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The Bruery | Black Tuesday Imperial Stout

The Bruery | Black Tuesday Imperial Stout
Loren White

With what seems like a never-ending supply of new exciting beers coming out these days, it’s not uncommon to see a beer that was a whale just six or seven years ago now sitting on the shelf collecting dust. So when you come across a beer that has been able to generate the same high level of enthusiasm from ever-fickle craft beer fans AND sells out immediately year after year, you know you have discovered something truly exceptional. The Bruery’s Black Tuesday Imperial Stout is such a beer.

First released over a decade ago, in 2009, Black Tuesday continues to enjoy a near cult-like following in many craft beer circles. It is currently ranked 17th on Beer Advocate’s list of best American Imperial Stouts and 62nd for all around best beer.



Despite its lofty reputation, this highly regarded beer comes from humble beginnings. Black Tuesday was first conceived of as a way for Bruery founder, Patrick Rue, to use up some of the extra grain they had on hand. Rue decided to cram the entirety of this “kitchen sink” mix of grain into the mash tun in an attempt to create a beer with the highest possible ABV.

That particular brew day turned out to be maddeningly frustrating, so much so that Rue posted a blog in which he vented about what a disaster it had been. After reading the blog, an anonymous reader suggested they name the beer Black Tuesday. The name stuck, not just because it was a fitting way to describe his rough brew day, but because of the historical parallels between the Great Depression, which began on a day now known as Black Tuesday in 1929, and the Great Recession, which they were right in the midst of in 2009. (In later years this naming convention would give rise to the Bruery’s delicious days of the week beer series.)

In the early days it was far from clear that the newly christened Black Tuesday would go on to be considered one of the best early examples of a bourbon barrel aged Imperial Stout. Straight out of the fermenter it was undrinkable firewater. To mellow this beast of a beer, Rue decided to give it an extended rest in bourbon barrels. After 10 months of barrel aging, his patience paid off, and the once jet fuel-like substance had evolved into a remarkably delicious beer of immense complexity.

Photo Credit: The Bruery

If anyone at the brewery had questions about the quality of the beer, they disappeared as soon as it was tapped. Customers greedily lapped up the new beer and heaped it with praise. After seeing his patrons’ enthusiastic response to Black Tuesday, Rue knew he had something special on this hands and decided to capitalize on the beers’ initial popularity.

“We had run out of money at that point,” recalls Rue, “so we offered to sell futures of the beer. […] For those first customers this was one of the most amazing beers they’d ever tried, and they told their friends and their friends told their friends and come [the next] release day we had 700 people wrapped around the building.”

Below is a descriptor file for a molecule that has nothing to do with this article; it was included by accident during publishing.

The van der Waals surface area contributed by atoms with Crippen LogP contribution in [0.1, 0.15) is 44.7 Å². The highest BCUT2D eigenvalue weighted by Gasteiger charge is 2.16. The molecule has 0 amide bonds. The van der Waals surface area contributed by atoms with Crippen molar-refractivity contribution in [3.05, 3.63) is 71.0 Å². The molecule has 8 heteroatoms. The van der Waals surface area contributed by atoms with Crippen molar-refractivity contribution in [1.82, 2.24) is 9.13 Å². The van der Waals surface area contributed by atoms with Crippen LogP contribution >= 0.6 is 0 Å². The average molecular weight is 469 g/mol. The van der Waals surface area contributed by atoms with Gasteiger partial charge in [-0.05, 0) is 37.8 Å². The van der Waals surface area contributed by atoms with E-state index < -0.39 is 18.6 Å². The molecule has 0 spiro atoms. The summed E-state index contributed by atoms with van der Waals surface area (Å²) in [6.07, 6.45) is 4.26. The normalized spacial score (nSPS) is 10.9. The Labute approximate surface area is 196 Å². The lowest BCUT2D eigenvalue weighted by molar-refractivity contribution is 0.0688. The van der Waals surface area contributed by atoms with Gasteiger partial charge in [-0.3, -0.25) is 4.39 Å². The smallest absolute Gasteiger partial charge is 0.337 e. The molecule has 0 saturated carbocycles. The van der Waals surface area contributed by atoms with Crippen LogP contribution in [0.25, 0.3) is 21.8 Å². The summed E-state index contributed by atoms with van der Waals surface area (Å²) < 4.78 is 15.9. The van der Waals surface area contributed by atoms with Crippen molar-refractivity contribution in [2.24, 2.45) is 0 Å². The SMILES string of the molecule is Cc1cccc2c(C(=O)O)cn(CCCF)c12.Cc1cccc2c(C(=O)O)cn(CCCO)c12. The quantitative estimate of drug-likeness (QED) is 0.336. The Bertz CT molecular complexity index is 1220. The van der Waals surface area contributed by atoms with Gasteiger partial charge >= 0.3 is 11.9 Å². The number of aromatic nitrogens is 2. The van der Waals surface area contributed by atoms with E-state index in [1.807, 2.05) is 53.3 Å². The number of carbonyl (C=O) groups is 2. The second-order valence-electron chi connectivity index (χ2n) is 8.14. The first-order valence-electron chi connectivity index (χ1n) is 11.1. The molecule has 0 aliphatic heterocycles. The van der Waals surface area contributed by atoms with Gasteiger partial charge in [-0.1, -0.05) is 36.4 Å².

While Black Tuesday now spends a minimum of 12 months in bourbon barrels, and sometimes goes as long as 16 months, it is still very much the same beer that it was ten years ago, clocking in at 19 percent ABV.

It pours a deep dark brown color with little head to speak of. On the nose you pick-up intense barrel notes of bourbon, oak, and toffee. The first sip feels like a flavor bomb went off in your mouth. Yet, after your palate has time to adjust, you begin to detect a nicely layered and complex beer, with  barrel notes dominating the initial flavor, then transitioning to roast, anise and raisins. This is followed by a sweet molasses taste that fades away leaving a ever so slight bitter aftertaste. Make no mistake about it, this is a big beer with intense flavors, but if you like those types of beers then this is one of the best you’ll find.

One of the reasons this beer has been able to retain its status as one of the most coveted Stouts on the market is that production levels are low enough to make it a challenge to track down. While the staff at the Bruery are sworn to secrecy about production levels and/or whether there are any plans to begin releasing more, the company has stated that if you join their beer club, the Preservation Society, you get guaranteed access to Black Tuesday every year. If you prefer to try your luck with the wait list, you can also sign up to be first in line when it goes on sale to the public October 27.

Black Tuesday is a delicious beer. It’s an ideal beer for a special occasion, or maybe just paired with a good dessert (affogato would be a match made in heaven). If you love big barrel aged Imperial Stouts, then do yourself a favor and seek this one out. You will not be disappointed.

Feature image credit: The Beer Truck 

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